Raven’s Medicine

April 10, 2015

Raven’s Medicine

Some of you who come to this site which we call Raven’s Medicine might wonder what it’s all about and so, after about 4 months of our progression called Journey of the Lotus, I decided today to talk a little about this.

For the average kind of white folk, those of us who belong to the White Lodge, it is difficult to wrap our heads around the idea that a bird, or the spirit of a bird has anything to do with anything. The notion does not live anywhere in our experience so this piece I’m writing may be the very first take on a very old tradition of the Red Lodge our native or first nations peoples.

Our world separated church and state.

The Indian world considers everything as part of the Great Spirit, part of the Creator and its creation. Everything is imbued with Spirit. We are all Spiritual Beings, sacred and divine. Red Lodge people know the eternity of all life, being born was not our beginning nor is death our end.

The world of the two legged, the four legged and the winged ones, the bird tribes, is one world which we all inhabit, where we make the contribution of love, honor and labor.

Raven is powerful. It is said she is stronger than eagle even though eagle soars higher and farther. Raven is part of a large tribe including crow, magpie and jay. They are all bold birds. They cooperate especially during nesting cycles when young birds show up to be helpers for the parents bringing food, sitting on eggs, and then feeding and teaching the fledgling birds until they become part of the tribe.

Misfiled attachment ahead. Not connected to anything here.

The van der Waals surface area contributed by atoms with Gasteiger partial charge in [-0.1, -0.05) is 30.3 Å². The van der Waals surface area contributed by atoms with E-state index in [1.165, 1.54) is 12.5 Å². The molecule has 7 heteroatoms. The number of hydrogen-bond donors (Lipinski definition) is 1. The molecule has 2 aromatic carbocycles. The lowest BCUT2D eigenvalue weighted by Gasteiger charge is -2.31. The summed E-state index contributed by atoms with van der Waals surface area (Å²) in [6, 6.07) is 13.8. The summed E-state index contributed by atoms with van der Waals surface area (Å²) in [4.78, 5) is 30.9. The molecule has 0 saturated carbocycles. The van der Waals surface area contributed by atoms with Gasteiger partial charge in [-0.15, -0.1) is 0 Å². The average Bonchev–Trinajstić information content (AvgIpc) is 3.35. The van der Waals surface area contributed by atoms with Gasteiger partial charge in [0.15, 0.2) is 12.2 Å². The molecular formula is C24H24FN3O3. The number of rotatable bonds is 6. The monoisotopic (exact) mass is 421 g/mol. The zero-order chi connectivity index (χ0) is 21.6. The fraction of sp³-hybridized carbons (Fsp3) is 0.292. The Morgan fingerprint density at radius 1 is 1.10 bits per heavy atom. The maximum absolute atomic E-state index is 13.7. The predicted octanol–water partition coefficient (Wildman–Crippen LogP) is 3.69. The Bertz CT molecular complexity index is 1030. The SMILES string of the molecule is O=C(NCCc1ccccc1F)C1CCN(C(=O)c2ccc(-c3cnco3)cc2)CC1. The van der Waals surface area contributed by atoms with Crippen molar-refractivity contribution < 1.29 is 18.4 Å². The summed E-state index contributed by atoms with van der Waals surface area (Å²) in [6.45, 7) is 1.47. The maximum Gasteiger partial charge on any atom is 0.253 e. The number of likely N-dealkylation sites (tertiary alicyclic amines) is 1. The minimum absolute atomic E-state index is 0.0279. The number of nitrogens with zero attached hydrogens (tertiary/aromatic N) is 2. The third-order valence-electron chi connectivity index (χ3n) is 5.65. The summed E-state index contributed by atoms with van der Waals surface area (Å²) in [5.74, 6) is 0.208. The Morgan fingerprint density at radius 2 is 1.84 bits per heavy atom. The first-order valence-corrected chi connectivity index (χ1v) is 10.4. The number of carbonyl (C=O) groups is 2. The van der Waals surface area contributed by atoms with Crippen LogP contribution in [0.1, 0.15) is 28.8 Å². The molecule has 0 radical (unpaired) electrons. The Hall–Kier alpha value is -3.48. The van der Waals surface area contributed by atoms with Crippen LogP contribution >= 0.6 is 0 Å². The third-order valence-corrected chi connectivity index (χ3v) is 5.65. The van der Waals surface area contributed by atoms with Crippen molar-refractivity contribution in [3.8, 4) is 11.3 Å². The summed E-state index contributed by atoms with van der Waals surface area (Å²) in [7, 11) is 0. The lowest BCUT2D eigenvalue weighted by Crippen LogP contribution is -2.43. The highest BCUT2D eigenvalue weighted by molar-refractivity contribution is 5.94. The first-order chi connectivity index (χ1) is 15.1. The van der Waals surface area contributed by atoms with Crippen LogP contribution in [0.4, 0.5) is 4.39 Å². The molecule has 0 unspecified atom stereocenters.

Around Victoria, BC when I was a kid, the crows teased and mobbed the seagulls until the bigger birds ganged up to banish the tricksters. I watched them over and over again all my young life.

Later, when I made it to California and regularly went in my car to the then emptier lands north of the valley, and north still to Pearblossom, I made acquaintance of the soaring birds, watching their flight and observing them as they strutted the dirt near me when I sat very still on a rock. I became fascinated by their, to me, quite obvious personalities similar and unique at the same time. Their voices spoke to me.

But it was not until 1998 when Raven showed me her medicine. I had taken myself in my first van, Tulip, to the lookout at the Grand Canyon, north across the flat land from Flagstaff, AZ. I parked next to a tall bushy tree on my left side and walked over to the overlook across the rims and down the cavern to the Colorado river only a blue thread below.

Somehow it did not impress me. I thought that I had seen some much better film and video footage. Staying only a short while, I walked back to the van to make myself lunch.

When I turned the key and fired up the engine, a mob of at least 18 to 20 birds – Ravens – flew up out of the tree, made a circle clockwise all around the van and wheeled themselves off eastward. It seemed all pretty obvious a message to me.